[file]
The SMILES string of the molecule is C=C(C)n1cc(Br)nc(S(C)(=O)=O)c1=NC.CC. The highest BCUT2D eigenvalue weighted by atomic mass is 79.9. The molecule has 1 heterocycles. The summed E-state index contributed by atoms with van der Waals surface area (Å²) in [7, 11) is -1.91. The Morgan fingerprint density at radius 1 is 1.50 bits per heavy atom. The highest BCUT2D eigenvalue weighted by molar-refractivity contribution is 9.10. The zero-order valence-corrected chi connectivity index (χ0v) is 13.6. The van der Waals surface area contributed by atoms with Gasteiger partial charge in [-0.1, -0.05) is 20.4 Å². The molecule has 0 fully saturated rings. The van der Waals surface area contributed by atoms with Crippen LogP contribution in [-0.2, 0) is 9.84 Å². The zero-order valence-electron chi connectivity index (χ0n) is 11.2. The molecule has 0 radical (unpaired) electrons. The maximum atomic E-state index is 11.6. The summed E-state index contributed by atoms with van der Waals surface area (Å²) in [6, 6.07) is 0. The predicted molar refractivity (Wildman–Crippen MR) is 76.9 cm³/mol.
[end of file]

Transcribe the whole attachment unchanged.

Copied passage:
The SMILES string of the molecule is C=C(C)n1cc(Br)nc(S(C)(=O)=O)c1=NC.CC. The highest BCUT2D eigenvalue weighted by atomic mass is 79.9. The molecule has 1 heterocycles. The summed E-state index contributed by atoms with van der Waals surface area (Å²) in [7, 11) is -1.91. The Morgan fingerprint density at radius 1 is 1.50 bits per heavy atom. The highest BCUT2D eigenvalue weighted by molar-refractivity contribution is 9.10. The zero-order valence-corrected chi connectivity index (χ0v) is 13.6. The van der Waals surface area contributed by atoms with Gasteiger partial charge in [-0.1, -0.05) is 20.4 Å². The molecule has 0 fully saturated rings. The van der Waals surface area contributed by atoms with Crippen LogP contribution in [-0.2, 0) is 9.84 Å². The zero-order valence-electron chi connectivity index (χ0n) is 11.2. The molecule has 0 radical (unpaired) electrons. The maximum atomic E-state index is 11.6. The summed E-state index contributed by atoms with van der Waals surface area (Å²) in [6, 6.07) is 0. The predicted molar refractivity (Wildman–Crippen MR) is 76.9 cm³/mol.